Visceral fat, as opposed to subcutaneous fat, is not visible to the eye. It is a type of body fat that’s stored within the abdominal cavity. It’s due to the fat’s location that makes it so dangerous for anyone with large amounts of it, as it can build up in the arteries. Located near vital organs including the stomach, liver and intestines, it puts a person at serious risk of health problems. Fortunately, making these six changes can help you lose your belly fat.
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Dietician Gabriela Tavaly Hamid Nasif said: “Visceral fat – this is a type of body fat that you will find predominantly in the abdominal area and deeper in the abdominal cavity and cannot be easily seen it’s within the body closer to some of our vital body organs, which include the liver and intestines.
“Subcutaneous fat, found in a region called the hypodermis, is the type of fat that you find stored just under the skin which is more visible. You will find this all over your body, arms, legs, hips, thighs etc.”
When asked which type of fat is easier to lose, Mrs Nasif answered visceral fat.
She said: “Visceral fat is the first to go when losing weight as the body will use this up as energy.
“Subcutaneous fat is a less dangerous fat to your health but is the more stubborn fat and is harder to lose this type of fat.”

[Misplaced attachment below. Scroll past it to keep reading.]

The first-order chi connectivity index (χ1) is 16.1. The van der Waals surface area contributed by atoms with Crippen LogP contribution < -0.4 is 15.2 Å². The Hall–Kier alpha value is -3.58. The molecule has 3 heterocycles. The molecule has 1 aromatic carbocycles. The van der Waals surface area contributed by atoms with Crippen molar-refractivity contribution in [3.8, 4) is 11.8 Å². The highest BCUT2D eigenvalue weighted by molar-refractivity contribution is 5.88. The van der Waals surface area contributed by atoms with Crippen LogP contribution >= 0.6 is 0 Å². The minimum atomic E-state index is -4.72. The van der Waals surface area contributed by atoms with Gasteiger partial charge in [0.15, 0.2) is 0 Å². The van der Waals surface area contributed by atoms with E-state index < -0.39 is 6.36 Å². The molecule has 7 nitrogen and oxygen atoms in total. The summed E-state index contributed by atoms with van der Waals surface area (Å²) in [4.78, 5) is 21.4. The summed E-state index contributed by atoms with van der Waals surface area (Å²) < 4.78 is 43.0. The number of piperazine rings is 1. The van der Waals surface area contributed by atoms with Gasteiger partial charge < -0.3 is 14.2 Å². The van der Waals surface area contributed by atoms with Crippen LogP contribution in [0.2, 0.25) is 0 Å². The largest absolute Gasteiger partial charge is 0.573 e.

When asked what six major changes one can make to lose their belly fat, Mrs Nasif advised:
- Avoid Alcohol
- Cut back as much as you can on sugars and snacks
- Eat a healthy balanced diet with fruit and vegetables and don’t forget your protein intake
- Get plenty of exercise 30-60 mins per day with exercise that elevates your heart rate
- Less stress
- A good night’s sleep
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When it comes to body fat, location counts, and each year brings new evidence that the fat lying deep within the abdomen is more perilous than the fat you can pinch with your fingers.
Harvard Health explains: “In most people, about 90 percent of body fat is subcutaneous, the kind that lies in a layer just beneath the skin.
“If you poke your belly, the fat that feels soft is subcutaneous fat.
“The remaining 10 percent — called visceral or intra-abdominal fat — lies out of reach, beneath the firm abdominal wall.
“It’s found in the spaces surrounding the liver, intestines, and other organs.
“It’s also stored in the omentum, an apron-like flap of tissue that lies under the belly muscles and blankets the intestines.
“The omentum gets harder and thicker as it fills with fat.”
Mrs Nasif added: “There are different factors that can affect why some people have more or less visceral fat
“Firstly, it would be down to genetics but also other factors may play a part.
“Consuming more calories than you burn daily, if you have diabetes or insulin resistant, sedentary lifestyle with little physical exercise and carrying low muscle mass will all influence how much visceral fat is stored in the body.”
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